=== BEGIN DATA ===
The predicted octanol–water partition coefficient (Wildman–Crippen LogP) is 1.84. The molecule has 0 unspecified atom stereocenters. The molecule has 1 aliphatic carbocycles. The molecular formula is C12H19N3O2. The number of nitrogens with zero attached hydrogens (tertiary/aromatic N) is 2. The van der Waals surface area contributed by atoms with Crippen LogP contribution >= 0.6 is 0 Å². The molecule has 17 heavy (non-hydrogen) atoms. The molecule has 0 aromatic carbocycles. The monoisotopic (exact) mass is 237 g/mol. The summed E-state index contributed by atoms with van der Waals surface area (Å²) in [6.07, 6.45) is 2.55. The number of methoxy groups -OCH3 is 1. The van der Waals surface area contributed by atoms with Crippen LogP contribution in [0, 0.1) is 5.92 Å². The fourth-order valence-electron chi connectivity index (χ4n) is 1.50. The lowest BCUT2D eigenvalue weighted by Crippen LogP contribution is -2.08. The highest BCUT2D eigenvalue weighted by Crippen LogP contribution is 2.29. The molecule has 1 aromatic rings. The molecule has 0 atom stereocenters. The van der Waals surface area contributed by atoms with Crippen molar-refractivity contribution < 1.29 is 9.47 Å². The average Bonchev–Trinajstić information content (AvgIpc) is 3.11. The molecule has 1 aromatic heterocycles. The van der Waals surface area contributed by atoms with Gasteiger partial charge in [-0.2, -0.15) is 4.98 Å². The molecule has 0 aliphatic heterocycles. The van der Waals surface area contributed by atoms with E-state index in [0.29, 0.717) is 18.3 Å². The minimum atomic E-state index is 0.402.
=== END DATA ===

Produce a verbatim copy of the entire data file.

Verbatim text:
The predicted octanol–water partition coefficient (Wildman–Crippen LogP) is 1.84. The molecule has 0 unspecified atom stereocenters. The molecule has 1 aliphatic carbocycles. The molecular formula is C12H19N3O2. The number of nitrogens with zero attached hydrogens (tertiary/aromatic N) is 2. The van der Waals surface area contributed by atoms with Crippen LogP contribution >= 0.6 is 0 Å². The molecule has 17 heavy (non-hydrogen) atoms. The molecule has 0 aromatic carbocycles. The monoisotopic (exact) mass is 237 g/mol. The summed E-state index contributed by atoms with van der Waals surface area (Å²) in [6.07, 6.45) is 2.55. The number of methoxy groups -OCH3 is 1. The van der Waals surface area contributed by atoms with Crippen LogP contribution in [0, 0.1) is 5.92 Å². The fourth-order valence-electron chi connectivity index (χ4n) is 1.50. The lowest BCUT2D eigenvalue weighted by Crippen LogP contribution is -2.08. The highest BCUT2D eigenvalue weighted by Crippen LogP contribution is 2.29. The molecule has 1 aromatic rings. The molecule has 0 atom stereocenters. The van der Waals surface area contributed by atoms with Crippen molar-refractivity contribution < 1.29 is 9.47 Å². The average Bonchev–Trinajstić information content (AvgIpc) is 3.11. The molecule has 1 aromatic heterocycles. The van der Waals surface area contributed by atoms with Gasteiger partial charge in [-0.2, -0.15) is 4.98 Å². The molecule has 0 aliphatic heterocycles. The van der Waals surface area contributed by atoms with E-state index in [0.29, 0.717) is 18.3 Å². The minimum atomic E-state index is 0.402.